Microsoft co-founder Bill Gates on July 20 explained how the United States fought the polio epidemic, “a terrible and now largely forgotten disease”. According to GatesNotes, polio attacks the body’s nervous system, crippling patients, and in worst cases, the disease paralyses respiratory muscles and makes it difficult to breathe, sometimes resulting in death. While sharing a video of “the iron lung,” Gates said that the metal tank is a mechanical respirator that saved the lives of thousands of polio victims.
As per the blog, using changes in air pressure, the iron lung pulls air in and out of a patient’s lungs, allowing them to breathe and stay alive. Gates explained that during the height of the polio epidemic in the US in the 1940s and 1950s, rows of iron lungs filled hospital wards to treat thousands of polio patients, most of them children.
Gates said, “During the height of the U.S. polio epidemic, the iron lung was one of the greatest tools used to fight polio. Today, it’s the iron will of the thousands of workers and their supporters who are committed to finishing the job”.
Further, the Microsoft co-founder went on to say that the reason we don’t see iron lungs anymore is because of polio vaccines, which were developed in the 1950s. He said that the vaccines were so effective in protecting people from polio that in 1988, the world decided to eradicate the disease. “Since then, wild polio cases have dropped by more than 99.9 per cent – from more than 350,000 a year in 125 countries to fewer than 200 cases last year in just two countries – Afghanistan and Pakistan,” the blog read.
“We still aren’t reaching areas of Afghanistan and Pakistan. Outbreaks of other forms of polio continue to crop up in under-immunized communities across Africa and parts of Asia. And the (COVID-19) pandemic continues to interrupt polio campaigns and routine immunizations,” Gates said.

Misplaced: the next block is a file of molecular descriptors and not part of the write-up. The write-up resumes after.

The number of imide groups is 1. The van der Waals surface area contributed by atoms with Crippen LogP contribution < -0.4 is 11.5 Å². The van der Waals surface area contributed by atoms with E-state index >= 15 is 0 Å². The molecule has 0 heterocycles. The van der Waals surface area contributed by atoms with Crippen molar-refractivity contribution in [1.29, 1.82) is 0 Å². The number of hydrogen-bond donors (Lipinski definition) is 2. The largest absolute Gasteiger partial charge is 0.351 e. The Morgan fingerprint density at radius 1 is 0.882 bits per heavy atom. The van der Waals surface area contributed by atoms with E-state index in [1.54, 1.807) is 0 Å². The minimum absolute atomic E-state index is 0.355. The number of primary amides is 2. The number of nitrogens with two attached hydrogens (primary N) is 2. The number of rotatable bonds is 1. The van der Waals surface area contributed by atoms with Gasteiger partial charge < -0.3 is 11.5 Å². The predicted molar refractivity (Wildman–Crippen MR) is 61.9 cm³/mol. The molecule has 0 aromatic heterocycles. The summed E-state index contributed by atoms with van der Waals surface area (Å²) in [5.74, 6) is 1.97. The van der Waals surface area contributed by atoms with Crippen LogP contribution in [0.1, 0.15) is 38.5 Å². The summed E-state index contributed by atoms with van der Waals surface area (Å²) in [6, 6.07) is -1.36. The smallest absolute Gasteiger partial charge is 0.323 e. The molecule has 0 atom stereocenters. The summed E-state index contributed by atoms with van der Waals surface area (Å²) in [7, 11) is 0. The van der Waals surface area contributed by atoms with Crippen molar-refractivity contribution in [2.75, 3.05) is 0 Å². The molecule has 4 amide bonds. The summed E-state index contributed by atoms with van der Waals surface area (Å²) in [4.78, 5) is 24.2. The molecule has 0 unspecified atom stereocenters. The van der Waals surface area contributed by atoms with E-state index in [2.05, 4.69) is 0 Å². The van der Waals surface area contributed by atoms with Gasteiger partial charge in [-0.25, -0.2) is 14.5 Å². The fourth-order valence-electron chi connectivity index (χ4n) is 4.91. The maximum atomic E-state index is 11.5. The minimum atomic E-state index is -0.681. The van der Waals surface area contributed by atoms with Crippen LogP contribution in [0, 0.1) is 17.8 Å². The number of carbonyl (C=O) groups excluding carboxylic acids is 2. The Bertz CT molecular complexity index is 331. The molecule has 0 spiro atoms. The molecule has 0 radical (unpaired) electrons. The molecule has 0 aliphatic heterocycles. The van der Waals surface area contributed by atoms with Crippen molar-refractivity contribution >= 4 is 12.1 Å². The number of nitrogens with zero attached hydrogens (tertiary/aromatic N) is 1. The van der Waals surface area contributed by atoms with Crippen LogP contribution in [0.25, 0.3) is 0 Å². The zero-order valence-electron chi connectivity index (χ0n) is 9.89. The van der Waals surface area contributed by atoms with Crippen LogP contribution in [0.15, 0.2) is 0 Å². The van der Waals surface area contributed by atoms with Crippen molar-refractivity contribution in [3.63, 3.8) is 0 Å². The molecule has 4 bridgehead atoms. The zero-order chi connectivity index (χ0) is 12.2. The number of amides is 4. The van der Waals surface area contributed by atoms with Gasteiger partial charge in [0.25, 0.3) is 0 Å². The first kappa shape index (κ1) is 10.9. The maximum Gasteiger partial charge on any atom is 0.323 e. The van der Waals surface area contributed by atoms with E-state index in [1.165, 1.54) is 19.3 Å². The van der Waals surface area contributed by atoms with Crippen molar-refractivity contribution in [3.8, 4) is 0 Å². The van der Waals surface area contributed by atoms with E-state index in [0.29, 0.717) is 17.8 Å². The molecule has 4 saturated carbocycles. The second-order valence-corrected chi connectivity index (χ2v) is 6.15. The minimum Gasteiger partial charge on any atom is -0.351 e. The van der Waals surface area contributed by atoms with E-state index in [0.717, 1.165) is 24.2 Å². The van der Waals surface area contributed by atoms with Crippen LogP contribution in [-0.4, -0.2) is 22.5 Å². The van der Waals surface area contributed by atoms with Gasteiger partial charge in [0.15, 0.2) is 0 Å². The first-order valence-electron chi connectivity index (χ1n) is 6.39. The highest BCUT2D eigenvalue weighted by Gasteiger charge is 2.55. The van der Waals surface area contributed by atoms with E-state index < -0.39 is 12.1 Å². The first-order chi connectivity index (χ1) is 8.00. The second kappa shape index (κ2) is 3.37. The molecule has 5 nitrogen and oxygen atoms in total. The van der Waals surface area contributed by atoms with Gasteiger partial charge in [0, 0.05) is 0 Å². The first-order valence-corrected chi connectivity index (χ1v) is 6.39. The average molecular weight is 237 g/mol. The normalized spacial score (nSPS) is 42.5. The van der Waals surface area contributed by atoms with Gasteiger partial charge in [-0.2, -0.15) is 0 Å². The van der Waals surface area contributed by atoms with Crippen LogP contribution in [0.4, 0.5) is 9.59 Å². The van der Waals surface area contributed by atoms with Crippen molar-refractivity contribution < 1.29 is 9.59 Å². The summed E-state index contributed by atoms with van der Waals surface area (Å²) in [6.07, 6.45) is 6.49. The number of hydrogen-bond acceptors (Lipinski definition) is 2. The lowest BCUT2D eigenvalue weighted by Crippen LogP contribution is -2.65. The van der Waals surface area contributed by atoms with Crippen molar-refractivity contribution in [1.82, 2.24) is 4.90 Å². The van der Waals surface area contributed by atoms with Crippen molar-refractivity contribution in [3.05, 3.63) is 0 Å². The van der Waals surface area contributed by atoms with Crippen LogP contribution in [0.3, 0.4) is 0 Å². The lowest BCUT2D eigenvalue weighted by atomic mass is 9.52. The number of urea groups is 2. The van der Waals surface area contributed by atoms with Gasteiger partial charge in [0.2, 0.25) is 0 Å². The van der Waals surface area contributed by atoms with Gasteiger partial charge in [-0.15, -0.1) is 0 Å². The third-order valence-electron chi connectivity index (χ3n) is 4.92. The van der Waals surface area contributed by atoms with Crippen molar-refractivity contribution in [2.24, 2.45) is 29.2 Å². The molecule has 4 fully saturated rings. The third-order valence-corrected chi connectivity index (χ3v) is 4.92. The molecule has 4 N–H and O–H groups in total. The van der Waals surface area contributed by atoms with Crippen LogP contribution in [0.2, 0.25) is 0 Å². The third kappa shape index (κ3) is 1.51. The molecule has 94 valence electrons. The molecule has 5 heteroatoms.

Polio program will be used for responding to other health emergencies
Moreover, Gates said that the coronavirus pandemic now has reminded the world of what a precious resource the global polio program is. He said that thousands of polio workers shifted their focus to help contain the spread of COVID-19 by teaching communities how to stay safe, distributing soap and hand sanitiser, and supporting disease surveillance and contact tracing.
Polio Emergency Operation Centers, which are basically local, field-based offices that work to urgently stop the spread of polio and have also tackled other diseases, including Ebola, quickly pivoted to guide the response to COVID-19. The Global Polio Laboratory Network, which consists of 145 labs worldwide, has also stepped in to support COVID-19 surveillance efforts, Gates informed. Further, while calling the Global Polio Eradication Initiative – a public-private partnership that includes our foundation – a “win-win investment,” Gates said that the initiative has adjusted its strategy in a bid to address the health challenges.
“The knowledge, skills, and infrastructure built to end polio and all the suffering it causes will also be used for detecting and responding to other major health emergencies,” Gates said.
“But it will need continued support and resources, including from historical champions like the United States, United Kingdom, and United Arab Emirates, to deliver on these promises,” he added.